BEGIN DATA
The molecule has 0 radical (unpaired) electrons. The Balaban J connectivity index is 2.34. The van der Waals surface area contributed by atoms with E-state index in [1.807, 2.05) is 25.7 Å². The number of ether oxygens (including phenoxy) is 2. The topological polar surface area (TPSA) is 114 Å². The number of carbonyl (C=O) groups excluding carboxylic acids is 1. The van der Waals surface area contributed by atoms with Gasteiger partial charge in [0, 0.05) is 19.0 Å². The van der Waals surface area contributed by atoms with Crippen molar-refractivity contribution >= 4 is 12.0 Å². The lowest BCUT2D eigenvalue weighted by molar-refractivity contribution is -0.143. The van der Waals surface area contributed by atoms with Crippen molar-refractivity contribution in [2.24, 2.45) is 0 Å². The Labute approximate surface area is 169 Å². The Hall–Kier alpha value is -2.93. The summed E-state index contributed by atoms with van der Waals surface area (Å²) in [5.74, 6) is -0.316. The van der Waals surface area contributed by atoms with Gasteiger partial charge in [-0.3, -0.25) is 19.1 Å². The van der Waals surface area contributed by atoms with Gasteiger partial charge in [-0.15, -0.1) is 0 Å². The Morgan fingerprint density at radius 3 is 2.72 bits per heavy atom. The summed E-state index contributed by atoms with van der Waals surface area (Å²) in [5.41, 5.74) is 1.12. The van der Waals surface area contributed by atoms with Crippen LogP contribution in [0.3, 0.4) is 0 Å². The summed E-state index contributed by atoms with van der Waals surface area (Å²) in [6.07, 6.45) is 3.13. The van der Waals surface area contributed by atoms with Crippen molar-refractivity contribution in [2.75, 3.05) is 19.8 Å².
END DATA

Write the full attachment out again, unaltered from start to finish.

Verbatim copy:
The molecule has 0 radical (unpaired) electrons. The Balaban J connectivity index is 2.34. The van der Waals surface area contributed by atoms with E-state index in [1.807, 2.05) is 25.7 Å². The number of ether oxygens (including phenoxy) is 2. The topological polar surface area (TPSA) is 114 Å². The number of carbonyl (C=O) groups excluding carboxylic acids is 1. The van der Waals surface area contributed by atoms with Gasteiger partial charge in [0, 0.05) is 19.0 Å². The van der Waals surface area contributed by atoms with Crippen molar-refractivity contribution >= 4 is 12.0 Å². The lowest BCUT2D eigenvalue weighted by molar-refractivity contribution is -0.143. The van der Waals surface area contributed by atoms with Crippen molar-refractivity contribution in [2.24, 2.45) is 0 Å². The Labute approximate surface area is 169 Å². The Hall–Kier alpha value is -2.93. The summed E-state index contributed by atoms with van der Waals surface area (Å²) in [5.74, 6) is -0.316. The van der Waals surface area contributed by atoms with Gasteiger partial charge in [-0.3, -0.25) is 19.1 Å². The van der Waals surface area contributed by atoms with Gasteiger partial charge in [-0.15, -0.1) is 0 Å². The Morgan fingerprint density at radius 3 is 2.72 bits per heavy atom. The summed E-state index contributed by atoms with van der Waals surface area (Å²) in [5.41, 5.74) is 1.12. The van der Waals surface area contributed by atoms with Crippen LogP contribution in [0.3, 0.4) is 0 Å². The summed E-state index contributed by atoms with van der Waals surface area (Å²) in [6.07, 6.45) is 3.13. The van der Waals surface area contributed by atoms with Crippen molar-refractivity contribution in [2.75, 3.05) is 19.8 Å².